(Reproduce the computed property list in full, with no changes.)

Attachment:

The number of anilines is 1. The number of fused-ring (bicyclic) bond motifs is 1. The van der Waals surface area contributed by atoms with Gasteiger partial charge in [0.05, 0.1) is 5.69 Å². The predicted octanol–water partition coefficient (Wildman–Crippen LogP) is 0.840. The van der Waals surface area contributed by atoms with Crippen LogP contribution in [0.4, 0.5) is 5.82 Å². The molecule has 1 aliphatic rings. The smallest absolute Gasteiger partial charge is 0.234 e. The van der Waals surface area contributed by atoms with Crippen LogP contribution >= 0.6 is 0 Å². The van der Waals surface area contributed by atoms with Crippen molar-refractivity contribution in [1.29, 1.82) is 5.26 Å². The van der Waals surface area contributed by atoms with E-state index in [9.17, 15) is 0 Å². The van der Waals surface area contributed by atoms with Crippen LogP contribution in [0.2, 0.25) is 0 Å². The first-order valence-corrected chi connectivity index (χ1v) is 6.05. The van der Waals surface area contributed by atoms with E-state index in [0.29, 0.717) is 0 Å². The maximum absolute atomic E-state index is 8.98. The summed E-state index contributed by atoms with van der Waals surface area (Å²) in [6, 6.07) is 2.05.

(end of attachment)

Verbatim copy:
The number of anilines is 1. The number of fused-ring (bicyclic) bond motifs is 1. The van der Waals surface area contributed by atoms with Gasteiger partial charge in [0.05, 0.1) is 5.69 Å². The predicted octanol–water partition coefficient (Wildman–Crippen LogP) is 0.840. The van der Waals surface area contributed by atoms with Crippen LogP contribution in [0.4, 0.5) is 5.82 Å². The molecule has 1 aliphatic rings. The smallest absolute Gasteiger partial charge is 0.234 e. The van der Waals surface area contributed by atoms with Crippen LogP contribution >= 0.6 is 0 Å². The van der Waals surface area contributed by atoms with Crippen molar-refractivity contribution in [1.29, 1.82) is 5.26 Å². The van der Waals surface area contributed by atoms with E-state index in [9.17, 15) is 0 Å². The van der Waals surface area contributed by atoms with Crippen LogP contribution in [0.2, 0.25) is 0 Å². The first-order valence-corrected chi connectivity index (χ1v) is 6.05. The van der Waals surface area contributed by atoms with E-state index in [0.29, 0.717) is 0 Å². The maximum absolute atomic E-state index is 8.98. The summed E-state index contributed by atoms with van der Waals surface area (Å²) in [6, 6.07) is 2.05.